Not using dict comprehensions

You may encounter the old style of initializing a dict (passing an iterable of key-value pairs) in older Python code written before version 2.7. The new dict comprehension style is functionally equivalent and is much more readable. Consider refactoring the old-style code to use the new style (but only if you are using Python 2.7 or higher).


The code below demonstrates the old syntax of dict initialization. Although there is nothing syntactically wrong with this code, it is somewhat hard to read.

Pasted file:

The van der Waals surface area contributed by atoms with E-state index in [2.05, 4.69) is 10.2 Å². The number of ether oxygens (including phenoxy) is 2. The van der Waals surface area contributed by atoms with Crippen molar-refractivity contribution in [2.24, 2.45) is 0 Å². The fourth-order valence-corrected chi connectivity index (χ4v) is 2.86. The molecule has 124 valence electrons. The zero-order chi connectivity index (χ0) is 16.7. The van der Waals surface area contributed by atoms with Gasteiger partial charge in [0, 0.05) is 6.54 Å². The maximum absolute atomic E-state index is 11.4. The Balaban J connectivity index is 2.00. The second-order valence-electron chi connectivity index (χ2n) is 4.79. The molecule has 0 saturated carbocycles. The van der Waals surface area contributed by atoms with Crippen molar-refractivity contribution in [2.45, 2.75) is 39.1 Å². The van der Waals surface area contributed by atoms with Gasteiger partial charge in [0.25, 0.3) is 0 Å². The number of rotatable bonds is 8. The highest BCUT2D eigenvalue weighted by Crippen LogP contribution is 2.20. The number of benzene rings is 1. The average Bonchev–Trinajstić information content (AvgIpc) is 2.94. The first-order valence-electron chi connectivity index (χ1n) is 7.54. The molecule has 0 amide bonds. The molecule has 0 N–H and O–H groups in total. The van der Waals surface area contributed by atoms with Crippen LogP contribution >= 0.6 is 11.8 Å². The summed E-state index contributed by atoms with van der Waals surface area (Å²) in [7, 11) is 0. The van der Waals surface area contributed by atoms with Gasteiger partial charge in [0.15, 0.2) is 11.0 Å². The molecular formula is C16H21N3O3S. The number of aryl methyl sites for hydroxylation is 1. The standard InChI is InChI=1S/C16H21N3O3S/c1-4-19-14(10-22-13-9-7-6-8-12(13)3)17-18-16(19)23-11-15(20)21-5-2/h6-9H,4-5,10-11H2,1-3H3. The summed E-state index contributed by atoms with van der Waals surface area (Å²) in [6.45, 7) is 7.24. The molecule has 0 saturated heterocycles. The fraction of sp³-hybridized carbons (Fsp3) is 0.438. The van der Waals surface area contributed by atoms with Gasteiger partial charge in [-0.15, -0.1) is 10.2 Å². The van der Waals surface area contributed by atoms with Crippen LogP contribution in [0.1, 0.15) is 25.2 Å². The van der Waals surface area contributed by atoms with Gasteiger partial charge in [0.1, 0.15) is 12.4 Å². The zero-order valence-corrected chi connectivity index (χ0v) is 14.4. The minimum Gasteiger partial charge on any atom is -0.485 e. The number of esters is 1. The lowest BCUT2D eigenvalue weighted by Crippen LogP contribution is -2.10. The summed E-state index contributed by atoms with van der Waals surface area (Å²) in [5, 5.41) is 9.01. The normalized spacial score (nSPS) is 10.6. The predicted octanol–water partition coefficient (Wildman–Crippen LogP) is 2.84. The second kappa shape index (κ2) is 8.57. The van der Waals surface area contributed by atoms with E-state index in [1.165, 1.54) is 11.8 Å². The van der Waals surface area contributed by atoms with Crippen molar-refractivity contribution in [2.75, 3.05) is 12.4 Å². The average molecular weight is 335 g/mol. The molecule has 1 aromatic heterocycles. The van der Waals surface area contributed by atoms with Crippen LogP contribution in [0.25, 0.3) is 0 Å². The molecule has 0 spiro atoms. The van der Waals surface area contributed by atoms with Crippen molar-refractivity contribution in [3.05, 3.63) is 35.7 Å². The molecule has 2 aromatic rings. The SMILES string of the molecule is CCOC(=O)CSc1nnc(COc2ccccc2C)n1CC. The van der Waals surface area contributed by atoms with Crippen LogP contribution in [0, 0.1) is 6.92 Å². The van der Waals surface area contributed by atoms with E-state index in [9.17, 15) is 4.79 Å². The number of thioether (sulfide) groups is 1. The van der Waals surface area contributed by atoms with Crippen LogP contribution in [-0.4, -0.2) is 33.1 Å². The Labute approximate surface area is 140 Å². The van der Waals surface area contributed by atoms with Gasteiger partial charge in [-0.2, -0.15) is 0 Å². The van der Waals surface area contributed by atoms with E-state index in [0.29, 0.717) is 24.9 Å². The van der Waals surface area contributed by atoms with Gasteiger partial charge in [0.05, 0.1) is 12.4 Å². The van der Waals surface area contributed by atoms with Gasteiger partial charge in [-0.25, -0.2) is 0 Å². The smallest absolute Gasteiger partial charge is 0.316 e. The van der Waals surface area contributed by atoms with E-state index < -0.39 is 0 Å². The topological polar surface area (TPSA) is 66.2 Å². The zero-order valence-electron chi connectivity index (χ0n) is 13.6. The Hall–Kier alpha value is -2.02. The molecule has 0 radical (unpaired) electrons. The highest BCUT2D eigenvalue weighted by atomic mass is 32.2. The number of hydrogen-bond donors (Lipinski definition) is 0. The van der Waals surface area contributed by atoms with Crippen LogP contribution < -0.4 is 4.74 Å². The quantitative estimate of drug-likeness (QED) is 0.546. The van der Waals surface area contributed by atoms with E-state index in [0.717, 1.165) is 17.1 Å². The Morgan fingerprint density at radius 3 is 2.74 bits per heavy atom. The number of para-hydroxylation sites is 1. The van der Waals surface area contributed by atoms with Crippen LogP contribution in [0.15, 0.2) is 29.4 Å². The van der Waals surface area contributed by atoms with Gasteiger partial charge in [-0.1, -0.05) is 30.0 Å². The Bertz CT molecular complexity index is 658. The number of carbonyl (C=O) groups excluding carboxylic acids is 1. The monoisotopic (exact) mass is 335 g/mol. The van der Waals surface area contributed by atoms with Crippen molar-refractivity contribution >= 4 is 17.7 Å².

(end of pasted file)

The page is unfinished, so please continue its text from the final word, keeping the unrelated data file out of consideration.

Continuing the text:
numbers = [1,2,3]

# hard to read
my_dict = dict([(number,number*2) for number in numbers])

print(my_dict)  # {1: 2, 2: 4, 3: 6}

Best practice

The modified code below uses the new dict comprehension syntax which was introduced in Python 2.7.

numbers = [1, 2, 3]

my_dict = {number: number * 2 for number in numbers}

print(my_dict)  # {1: 2, 2: 4, 3: 6}